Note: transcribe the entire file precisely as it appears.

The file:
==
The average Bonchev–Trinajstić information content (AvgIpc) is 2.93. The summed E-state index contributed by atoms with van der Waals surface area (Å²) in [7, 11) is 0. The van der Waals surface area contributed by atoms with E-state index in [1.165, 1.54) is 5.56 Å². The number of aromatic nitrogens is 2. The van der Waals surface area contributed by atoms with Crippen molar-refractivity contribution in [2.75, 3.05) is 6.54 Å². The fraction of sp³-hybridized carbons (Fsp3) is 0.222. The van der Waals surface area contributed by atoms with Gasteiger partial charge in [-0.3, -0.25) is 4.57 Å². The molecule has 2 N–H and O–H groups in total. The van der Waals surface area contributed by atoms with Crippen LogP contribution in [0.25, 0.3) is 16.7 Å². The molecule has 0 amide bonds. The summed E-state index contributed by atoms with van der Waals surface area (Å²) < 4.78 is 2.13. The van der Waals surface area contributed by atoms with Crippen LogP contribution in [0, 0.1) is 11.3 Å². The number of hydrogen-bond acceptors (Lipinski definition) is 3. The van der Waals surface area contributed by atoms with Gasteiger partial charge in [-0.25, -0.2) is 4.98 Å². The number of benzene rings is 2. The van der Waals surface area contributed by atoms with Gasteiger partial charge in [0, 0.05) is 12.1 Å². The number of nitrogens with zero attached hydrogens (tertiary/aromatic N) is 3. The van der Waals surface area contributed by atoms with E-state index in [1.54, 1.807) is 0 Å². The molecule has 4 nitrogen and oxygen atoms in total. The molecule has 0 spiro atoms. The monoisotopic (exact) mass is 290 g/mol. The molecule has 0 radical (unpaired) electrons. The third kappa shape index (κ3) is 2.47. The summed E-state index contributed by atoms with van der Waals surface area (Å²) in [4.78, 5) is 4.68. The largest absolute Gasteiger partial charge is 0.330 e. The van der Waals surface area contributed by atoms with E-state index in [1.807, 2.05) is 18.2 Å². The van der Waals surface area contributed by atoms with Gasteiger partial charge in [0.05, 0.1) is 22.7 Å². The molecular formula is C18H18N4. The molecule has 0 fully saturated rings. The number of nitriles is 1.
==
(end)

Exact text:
The average Bonchev–Trinajstić information content (AvgIpc) is 2.93. The summed E-state index contributed by atoms with van der Waals surface area (Å²) in [7, 11) is 0. The van der Waals surface area contributed by atoms with E-state index in [1.165, 1.54) is 5.56 Å². The number of aromatic nitrogens is 2. The van der Waals surface area contributed by atoms with Crippen molar-refractivity contribution in [2.75, 3.05) is 6.54 Å². The fraction of sp³-hybridized carbons (Fsp3) is 0.222. The van der Waals surface area contributed by atoms with Gasteiger partial charge in [-0.3, -0.25) is 4.57 Å². The molecule has 2 N–H and O–H groups in total. The van der Waals surface area contributed by atoms with Crippen LogP contribution in [0.25, 0.3) is 16.7 Å². The molecule has 0 amide bonds. The summed E-state index contributed by atoms with van der Waals surface area (Å²) < 4.78 is 2.13. The van der Waals surface area contributed by atoms with Crippen LogP contribution in [0, 0.1) is 11.3 Å². The number of hydrogen-bond acceptors (Lipinski definition) is 3. The van der Waals surface area contributed by atoms with Gasteiger partial charge in [-0.25, -0.2) is 4.98 Å². The number of benzene rings is 2. The van der Waals surface area contributed by atoms with Gasteiger partial charge in [0, 0.05) is 12.1 Å². The number of nitrogens with zero attached hydrogens (tertiary/aromatic N) is 3. The van der Waals surface area contributed by atoms with E-state index in [1.54, 1.807) is 0 Å². The molecule has 4 nitrogen and oxygen atoms in total. The molecule has 0 spiro atoms. The monoisotopic (exact) mass is 290 g/mol. The molecule has 0 radical (unpaired) electrons. The third kappa shape index (κ3) is 2.47. The summed E-state index contributed by atoms with van der Waals surface area (Å²) in [4.78, 5) is 4.68. The largest absolute Gasteiger partial charge is 0.330 e. The van der Waals surface area contributed by atoms with E-state index in [1.807, 2.05) is 18.2 Å². The van der Waals surface area contributed by atoms with Gasteiger partial charge in [0.05, 0.1) is 22.7 Å². The molecular formula is C18H18N4. The molecule has 0 fully saturated rings. The number of nitriles is 1.